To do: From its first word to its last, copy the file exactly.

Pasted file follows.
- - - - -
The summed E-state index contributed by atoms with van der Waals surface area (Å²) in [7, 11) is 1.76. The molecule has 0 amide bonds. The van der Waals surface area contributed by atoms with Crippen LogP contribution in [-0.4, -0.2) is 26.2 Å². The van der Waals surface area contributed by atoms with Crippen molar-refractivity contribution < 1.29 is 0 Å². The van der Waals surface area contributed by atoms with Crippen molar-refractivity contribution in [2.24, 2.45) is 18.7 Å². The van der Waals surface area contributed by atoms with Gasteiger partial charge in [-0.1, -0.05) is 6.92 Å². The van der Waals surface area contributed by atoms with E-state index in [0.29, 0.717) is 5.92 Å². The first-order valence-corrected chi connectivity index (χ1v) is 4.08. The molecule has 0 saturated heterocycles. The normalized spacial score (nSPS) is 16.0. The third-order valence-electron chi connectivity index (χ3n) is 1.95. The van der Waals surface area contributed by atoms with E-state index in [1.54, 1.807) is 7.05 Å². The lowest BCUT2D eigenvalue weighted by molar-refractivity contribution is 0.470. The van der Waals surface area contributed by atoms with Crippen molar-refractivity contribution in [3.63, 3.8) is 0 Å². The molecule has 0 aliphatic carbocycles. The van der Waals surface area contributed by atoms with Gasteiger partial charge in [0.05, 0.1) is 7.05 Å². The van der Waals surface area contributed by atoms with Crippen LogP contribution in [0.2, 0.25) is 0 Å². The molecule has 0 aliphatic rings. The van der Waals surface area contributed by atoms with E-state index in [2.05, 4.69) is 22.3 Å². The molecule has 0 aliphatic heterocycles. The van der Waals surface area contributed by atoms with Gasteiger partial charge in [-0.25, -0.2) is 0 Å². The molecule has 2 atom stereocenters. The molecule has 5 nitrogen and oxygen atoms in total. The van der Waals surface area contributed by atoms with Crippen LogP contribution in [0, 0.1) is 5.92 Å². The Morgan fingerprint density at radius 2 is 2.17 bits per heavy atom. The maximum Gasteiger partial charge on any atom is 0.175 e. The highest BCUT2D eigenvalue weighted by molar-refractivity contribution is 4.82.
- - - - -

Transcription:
The summed E-state index contributed by atoms with van der Waals surface area (Å²) in [7, 11) is 1.76. The molecule has 0 amide bonds. The van der Waals surface area contributed by atoms with Crippen LogP contribution in [-0.4, -0.2) is 26.2 Å². The van der Waals surface area contributed by atoms with Crippen molar-refractivity contribution < 1.29 is 0 Å². The van der Waals surface area contributed by atoms with Crippen molar-refractivity contribution in [2.24, 2.45) is 18.7 Å². The van der Waals surface area contributed by atoms with Gasteiger partial charge in [-0.1, -0.05) is 6.92 Å². The van der Waals surface area contributed by atoms with E-state index in [0.29, 0.717) is 5.92 Å². The first-order valence-corrected chi connectivity index (χ1v) is 4.08. The molecule has 0 saturated heterocycles. The normalized spacial score (nSPS) is 16.0. The third-order valence-electron chi connectivity index (χ3n) is 1.95. The van der Waals surface area contributed by atoms with E-state index in [1.54, 1.807) is 7.05 Å². The lowest BCUT2D eigenvalue weighted by molar-refractivity contribution is 0.470. The van der Waals surface area contributed by atoms with Crippen molar-refractivity contribution in [3.63, 3.8) is 0 Å². The molecule has 0 aliphatic carbocycles. The van der Waals surface area contributed by atoms with Gasteiger partial charge in [0.05, 0.1) is 7.05 Å². The van der Waals surface area contributed by atoms with Crippen LogP contribution in [0.2, 0.25) is 0 Å². The molecule has 0 aliphatic rings. The van der Waals surface area contributed by atoms with E-state index in [2.05, 4.69) is 22.3 Å². The molecule has 0 aliphatic heterocycles. The van der Waals surface area contributed by atoms with Gasteiger partial charge in [-0.25, -0.2) is 0 Å². The molecule has 2 atom stereocenters. The molecule has 5 nitrogen and oxygen atoms in total. The van der Waals surface area contributed by atoms with Crippen LogP contribution in [0, 0.1) is 5.92 Å². The Morgan fingerprint density at radius 2 is 2.17 bits per heavy atom. The maximum Gasteiger partial charge on any atom is 0.175 e. The highest BCUT2D eigenvalue weighted by molar-refractivity contribution is 4.82.